Charles Blackman / Australia 1928–2018 / The Blue Alice 1956–57 / Tempera, oil and household enamel on board / 122 x 122cm / Purchased 2000. The Queensland Government’s special Centenary Fund / Collection: Queensland Art Gallery | Gallery of Modern Art / © Charles Raymond Blackman/Licensed by Viscopy

Charles Blackman
The Blue Alice 1956–1957

Not Currently on Display

The Blue Alice is a major work from the important first series of 41 paintings by Charles Blackman, inspired by Lewis Carroll’s classic children’s books Alice’s adventures in Wonderland (1865) and Through the Looking Glass (1872). The Blue Alice is not identified with any specific episode from Lewis Carroll’s books, but testifies more generally to the delicious unreality that pervades his stories.

In The Blue Alice we see Alice in the company of an animal with the White Rabbit’s distinctive white coat, but the long ears of the March Hare from, ‘A mad tea-party’ (chapter 7). The Dormouse is visible in three places: just behind Alice on the right; sitting on the chair on the left; and, again, in a fragmentary and monstrous form, underneath the same chair.

Alice floats in a sea of brilliant white flowers, possibly suggested by the beautiful ‘Garden of Live Flowers’ (chapter 2) from Through the Looking Glass. Like many of the female characters in Blackman’s paintings, Alice’s eyes are closed, giving reference to his wife, Barbara Blackman, who was blind. Her courageous struggle with progressive blindness deeply impressed Charles, who saw her attempts to interpret the world as parallel to Alice’s efforts to conquer the mysterious circumstances in which she found herself.

Blackman’s ‘Alice in Wonderland’ series is a good example of a body of work exploring a particular theme. Blackman’s personal interpretation of both Alice’s experiences and the characters from the story, were a springboard for his own reflections on his wife’s experiences and courage. Each painting places Alice in differing situations evoking various emotive responses. They are not merely illustrations of the story but scenarios filled with personal symbolism; the various stimuli of Surrealism, Barbara’s blindness and Alice’s adventure.

Born in Sydney, Charles Blackman left school before the age of 14. From 1942 until 1947, he worked in the art department of The Sun newspaper, taking evening classes at East Sydney Technical College and at the Meldrum school of painting.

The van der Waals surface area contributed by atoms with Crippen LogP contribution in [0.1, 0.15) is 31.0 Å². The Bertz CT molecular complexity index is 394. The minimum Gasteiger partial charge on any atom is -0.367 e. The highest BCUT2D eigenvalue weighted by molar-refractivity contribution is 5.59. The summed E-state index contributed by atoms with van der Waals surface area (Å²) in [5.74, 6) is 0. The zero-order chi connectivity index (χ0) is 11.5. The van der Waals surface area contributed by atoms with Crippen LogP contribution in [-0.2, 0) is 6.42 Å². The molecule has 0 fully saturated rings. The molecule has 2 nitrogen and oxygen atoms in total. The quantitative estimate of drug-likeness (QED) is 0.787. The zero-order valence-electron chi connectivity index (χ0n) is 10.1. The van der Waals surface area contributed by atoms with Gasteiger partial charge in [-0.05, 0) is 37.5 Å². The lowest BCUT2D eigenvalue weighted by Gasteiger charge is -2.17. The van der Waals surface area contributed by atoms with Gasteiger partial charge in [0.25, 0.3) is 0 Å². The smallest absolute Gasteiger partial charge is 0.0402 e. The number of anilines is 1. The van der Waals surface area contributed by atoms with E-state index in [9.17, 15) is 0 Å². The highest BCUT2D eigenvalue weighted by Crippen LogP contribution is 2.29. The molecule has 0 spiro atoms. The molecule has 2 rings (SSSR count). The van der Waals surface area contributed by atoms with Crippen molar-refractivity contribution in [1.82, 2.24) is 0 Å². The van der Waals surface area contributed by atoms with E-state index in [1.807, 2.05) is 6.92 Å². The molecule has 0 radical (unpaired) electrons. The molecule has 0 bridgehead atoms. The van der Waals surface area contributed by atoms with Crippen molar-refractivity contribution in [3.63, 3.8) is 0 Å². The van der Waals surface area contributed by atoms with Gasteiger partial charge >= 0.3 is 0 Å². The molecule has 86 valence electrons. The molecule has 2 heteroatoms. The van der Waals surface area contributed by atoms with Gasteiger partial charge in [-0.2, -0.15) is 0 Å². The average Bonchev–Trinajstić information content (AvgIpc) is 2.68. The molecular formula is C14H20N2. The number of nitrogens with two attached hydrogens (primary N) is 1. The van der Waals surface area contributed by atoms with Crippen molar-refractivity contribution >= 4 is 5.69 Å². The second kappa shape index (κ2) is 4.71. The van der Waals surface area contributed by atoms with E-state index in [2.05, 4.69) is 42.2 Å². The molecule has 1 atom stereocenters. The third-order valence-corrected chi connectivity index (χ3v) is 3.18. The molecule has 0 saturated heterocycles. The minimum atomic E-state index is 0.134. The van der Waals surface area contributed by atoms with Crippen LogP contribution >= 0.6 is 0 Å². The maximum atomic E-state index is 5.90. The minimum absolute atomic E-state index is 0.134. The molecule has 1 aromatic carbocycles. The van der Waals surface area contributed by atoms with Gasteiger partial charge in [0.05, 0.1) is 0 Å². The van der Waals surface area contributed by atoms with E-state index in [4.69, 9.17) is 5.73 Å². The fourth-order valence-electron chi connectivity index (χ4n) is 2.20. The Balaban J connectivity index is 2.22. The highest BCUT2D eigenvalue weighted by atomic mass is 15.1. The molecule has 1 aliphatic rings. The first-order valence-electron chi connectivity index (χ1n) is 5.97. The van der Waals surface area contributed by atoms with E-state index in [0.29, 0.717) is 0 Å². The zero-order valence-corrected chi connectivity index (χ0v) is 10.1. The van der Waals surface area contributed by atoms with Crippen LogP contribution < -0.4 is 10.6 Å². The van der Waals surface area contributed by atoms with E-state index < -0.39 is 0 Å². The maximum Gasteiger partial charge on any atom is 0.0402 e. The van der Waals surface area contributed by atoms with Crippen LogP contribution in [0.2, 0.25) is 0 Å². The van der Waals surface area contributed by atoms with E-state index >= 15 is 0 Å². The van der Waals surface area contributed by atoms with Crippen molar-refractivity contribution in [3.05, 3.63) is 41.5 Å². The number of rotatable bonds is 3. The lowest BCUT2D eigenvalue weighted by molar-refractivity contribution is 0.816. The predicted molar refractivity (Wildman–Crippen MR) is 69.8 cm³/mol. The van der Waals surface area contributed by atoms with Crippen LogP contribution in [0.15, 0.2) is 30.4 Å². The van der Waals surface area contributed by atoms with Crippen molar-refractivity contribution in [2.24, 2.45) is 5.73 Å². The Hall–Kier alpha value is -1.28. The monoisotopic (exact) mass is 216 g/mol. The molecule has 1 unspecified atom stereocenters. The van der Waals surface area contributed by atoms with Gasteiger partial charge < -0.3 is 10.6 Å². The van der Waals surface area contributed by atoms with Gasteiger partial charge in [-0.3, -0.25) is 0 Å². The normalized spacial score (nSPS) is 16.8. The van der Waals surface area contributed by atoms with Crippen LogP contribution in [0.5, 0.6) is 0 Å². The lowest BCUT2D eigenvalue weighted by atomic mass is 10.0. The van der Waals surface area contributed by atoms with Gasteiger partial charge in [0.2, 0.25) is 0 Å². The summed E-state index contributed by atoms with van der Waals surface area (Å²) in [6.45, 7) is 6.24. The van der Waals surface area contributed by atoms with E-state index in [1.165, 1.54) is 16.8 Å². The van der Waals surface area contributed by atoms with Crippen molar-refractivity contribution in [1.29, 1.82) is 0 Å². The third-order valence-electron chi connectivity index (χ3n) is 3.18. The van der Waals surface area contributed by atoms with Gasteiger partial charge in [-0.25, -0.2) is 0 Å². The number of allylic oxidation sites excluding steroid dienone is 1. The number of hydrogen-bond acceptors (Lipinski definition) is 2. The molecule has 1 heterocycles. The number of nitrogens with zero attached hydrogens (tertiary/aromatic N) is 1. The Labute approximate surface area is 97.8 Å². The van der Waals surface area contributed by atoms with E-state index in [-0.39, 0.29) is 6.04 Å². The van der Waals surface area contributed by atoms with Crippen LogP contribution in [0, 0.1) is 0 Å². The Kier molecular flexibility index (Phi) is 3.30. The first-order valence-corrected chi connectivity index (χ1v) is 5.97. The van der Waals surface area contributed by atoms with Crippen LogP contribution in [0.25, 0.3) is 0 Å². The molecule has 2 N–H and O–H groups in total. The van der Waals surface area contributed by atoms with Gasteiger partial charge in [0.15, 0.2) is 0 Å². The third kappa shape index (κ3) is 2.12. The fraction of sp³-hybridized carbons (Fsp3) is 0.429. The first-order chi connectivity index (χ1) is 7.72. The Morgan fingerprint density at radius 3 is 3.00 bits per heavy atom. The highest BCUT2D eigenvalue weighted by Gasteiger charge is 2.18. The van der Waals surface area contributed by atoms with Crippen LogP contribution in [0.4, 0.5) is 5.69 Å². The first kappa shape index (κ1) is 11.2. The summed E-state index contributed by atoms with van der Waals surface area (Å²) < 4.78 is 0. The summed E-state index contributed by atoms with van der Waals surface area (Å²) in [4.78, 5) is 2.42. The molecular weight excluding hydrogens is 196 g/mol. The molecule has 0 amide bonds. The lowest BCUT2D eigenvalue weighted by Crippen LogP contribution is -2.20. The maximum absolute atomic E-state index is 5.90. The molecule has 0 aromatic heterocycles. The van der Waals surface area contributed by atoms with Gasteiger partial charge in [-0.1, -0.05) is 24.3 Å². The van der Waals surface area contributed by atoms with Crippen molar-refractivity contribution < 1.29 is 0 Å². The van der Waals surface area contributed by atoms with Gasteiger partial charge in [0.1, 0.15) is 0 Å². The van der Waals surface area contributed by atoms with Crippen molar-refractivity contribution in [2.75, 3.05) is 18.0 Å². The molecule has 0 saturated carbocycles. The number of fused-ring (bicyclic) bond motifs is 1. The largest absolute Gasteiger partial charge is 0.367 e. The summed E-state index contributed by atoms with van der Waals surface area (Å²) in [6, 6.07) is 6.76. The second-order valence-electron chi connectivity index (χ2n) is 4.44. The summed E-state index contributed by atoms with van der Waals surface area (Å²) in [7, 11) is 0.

In early 1948, Blackman hitchhiked to Brisbane, where he met many young artists and writers, including the woman he would later marry, Barbara Patterson, who influenced his artistic development. In Brisbane, he was introduced to the work of modern European masters through colour reproductions available in libraries. He was also influenced by an exhibition of Sidney Nolan’s paintings, inspired by Fraser Island.

In the early 1950s, John and Sunday Reed were among the first collectors of Blackman’s work. Sunday Reed introduced him to the poetry of John Shaw Neilson, which informed his compelling ‘Schoolgirl’ series, while his remarkable ‘Alice in Wonderland’ series is infused with references to life at Heide, where the Reeds lived. In 1997, Blackman was awarded an Order of the British Empire for his services to art.

Discussion Questions

1. What do you think this artwork is about? Do you know the story Alice’s Adventures in Wonderland? Discuss as a group what you know about the story.

2. Consider Alice’s facial expression, white dress, stiff, leaning stance, and the visual language used to transform the Dormouse. What is your emotional response to the work? Is your interpretation of these signifiers different to others?

3. Think of some other stories that you know that feature characters that are animals. Share with a friend.


1. Why did Blackman choose to depict his wife as the character of Alice from the book, Alice in Wonderland? Research Blackman’s ‘Alice in Wonderland’ series and identify how he used paintings as a means of referencing his wife’s determination and strength.

2. Choose a person who you consider to be courageous. Research their experiences. From their story try to identify some tangible objects, landscapes or characters that are symbolic of the courage of your subject. Develop the studies into a painting to pay homage to this courageous person.

3. Paint a scene influenced by a book you have read. Write an artist’s statement to explain how this book has influenced you.

4. Draw a picture of a recent dream you had. Write a few sentences underneath to explain your illustration.

5. Look closely at the pattern of white flowers behind Alice in the painting. Create your own pattern in response to the theme of ‘wonderland’.

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